I’ve been up Pikes Peak (W0C/FR-004) a zillion times via the Pikes Peak Highway and the Pikes Peak Cog Railway (currently out of service) doing SOTA activations, working VHF contests, participating in the Colorado 14er Event, maintaining repeaters and escorting visitors from out of town. See my previous post on activating by driving up the mountain: How To Do a SOTA Activation on Pikes Peak.
Joyce/K0JJW and I had Pikes on our SOTA activation list for 2018 but wanted to do a hike to access the summit. The classic climbing route up Pikes is via Barr Trail, a 13-mile trail that ascends 7800 vertical feet. This is a difficult climb for most humans but I will note that serious runners routinely run up the mountain just for fun. See Fred/KT5X’s comments on the SOTA database about running up the mountain and then doing a SOTA activation.
Another hiking alternative on the northwest side of Pikes Peak is the Crags Trail, also known as the Northwest Slopes route. This route starts about 4 miles south of Divide, CO at the Crags Campground. This hike is 7 miles one-way with 4300 vertical feet. This is easier than Barr Trail but still a significant climb.
There is a shorter option that does not get much attention (except from some of the locals). The Northwest Slopes route crosses the Pikes Peak Highway at Mile 16 at a popular spot called Devils Playground. There is a large parking area there and the Northwest Slopes trail can be accessed at this point. Just cross the road, step over a cable fence (intended to block vehicles, not people) and follow the obvious trail to the summit.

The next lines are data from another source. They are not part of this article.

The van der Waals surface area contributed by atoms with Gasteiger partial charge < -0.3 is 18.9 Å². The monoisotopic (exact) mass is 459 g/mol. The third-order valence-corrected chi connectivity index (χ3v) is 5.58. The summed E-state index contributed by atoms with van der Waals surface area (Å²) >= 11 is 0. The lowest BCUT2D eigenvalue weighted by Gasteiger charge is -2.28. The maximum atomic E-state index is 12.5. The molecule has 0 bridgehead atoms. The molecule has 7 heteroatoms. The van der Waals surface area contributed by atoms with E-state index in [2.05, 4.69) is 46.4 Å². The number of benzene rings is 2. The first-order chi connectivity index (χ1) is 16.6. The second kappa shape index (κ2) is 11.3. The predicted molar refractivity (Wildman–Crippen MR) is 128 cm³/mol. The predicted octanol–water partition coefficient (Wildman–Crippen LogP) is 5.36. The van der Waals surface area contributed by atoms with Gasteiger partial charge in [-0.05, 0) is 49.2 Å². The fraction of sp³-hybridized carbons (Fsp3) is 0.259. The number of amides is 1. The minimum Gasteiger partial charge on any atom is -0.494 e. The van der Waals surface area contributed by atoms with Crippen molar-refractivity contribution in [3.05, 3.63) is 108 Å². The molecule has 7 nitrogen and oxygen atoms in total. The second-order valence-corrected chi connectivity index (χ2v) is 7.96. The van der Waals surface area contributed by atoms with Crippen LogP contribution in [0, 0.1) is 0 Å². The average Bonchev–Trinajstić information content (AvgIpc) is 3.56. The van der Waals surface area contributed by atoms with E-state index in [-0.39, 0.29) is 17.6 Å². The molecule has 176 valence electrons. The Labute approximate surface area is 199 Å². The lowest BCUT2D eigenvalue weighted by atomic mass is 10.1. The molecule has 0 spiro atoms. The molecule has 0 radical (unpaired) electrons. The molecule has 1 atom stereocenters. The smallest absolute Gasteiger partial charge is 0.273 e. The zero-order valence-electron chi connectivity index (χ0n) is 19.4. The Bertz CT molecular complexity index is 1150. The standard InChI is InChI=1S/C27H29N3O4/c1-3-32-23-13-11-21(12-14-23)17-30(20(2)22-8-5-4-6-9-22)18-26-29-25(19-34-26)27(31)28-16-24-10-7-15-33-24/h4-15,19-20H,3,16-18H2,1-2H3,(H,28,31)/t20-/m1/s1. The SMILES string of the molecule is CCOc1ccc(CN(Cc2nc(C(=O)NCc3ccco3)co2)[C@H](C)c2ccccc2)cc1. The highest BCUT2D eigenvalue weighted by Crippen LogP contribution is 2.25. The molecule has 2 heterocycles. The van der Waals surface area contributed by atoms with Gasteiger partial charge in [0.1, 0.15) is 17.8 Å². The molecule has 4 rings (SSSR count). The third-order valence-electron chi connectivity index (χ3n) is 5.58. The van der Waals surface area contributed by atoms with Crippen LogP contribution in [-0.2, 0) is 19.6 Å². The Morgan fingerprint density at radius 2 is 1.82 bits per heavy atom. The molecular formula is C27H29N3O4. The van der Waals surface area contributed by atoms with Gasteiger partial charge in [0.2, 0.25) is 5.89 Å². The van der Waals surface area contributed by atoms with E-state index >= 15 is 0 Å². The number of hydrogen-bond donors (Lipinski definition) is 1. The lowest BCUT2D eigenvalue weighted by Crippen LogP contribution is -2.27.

Note: currently access to the summit by car is restricted due to summit house construction and Devils Playground is a staging area for free shuttle buses that take visitors to the summit.
This trail is 2.6 miles one way and 1300 feet vertical (mostly uphill but some up and down action). The last quarter mile before the summit is rocky and steep. The trail becomes more difficult to follow at this point but careful attention to the cairns will keep you on the right path. As shown on the map, this trail tends to stay close to the road so you will see vehicles along the way. All in all, this was a nice hike on a good trail.
Once on top, we set up our standard 2m FM station: Yaesu FT-90 and the Arrow 3-element yagi antenna. We quickly had a pileup on 146.52 MHz. It is kind of crazy up there when everyone starts calling because you are hearing everyone but the chasers are not.
It was great to work Steve/WG0AT on Mt Herman (W0C/FR-063) and Brad/WA6MM on Mount Morrison (W0C/FR-092). I also worked Paul/W0RW on 1.2 GHz with my Alinco HT driving a two-element yagi PC-board antenna. (A quick comparison between the rubber duck and the yagi confirmed that the yagi does have some gain.) We ended up in a bit of a hurry as the clouds moved in but tried to work everyone we could. Our best DX on 2m FM was Dave/N0KM near Del Norte, about 100 miles away. On our way down, the clouds were in and out but no storms or lightning.
All of the usual warnings apply for hiking above treeline: start early and get off the mountain before the storms move in.
73 Bob K0NR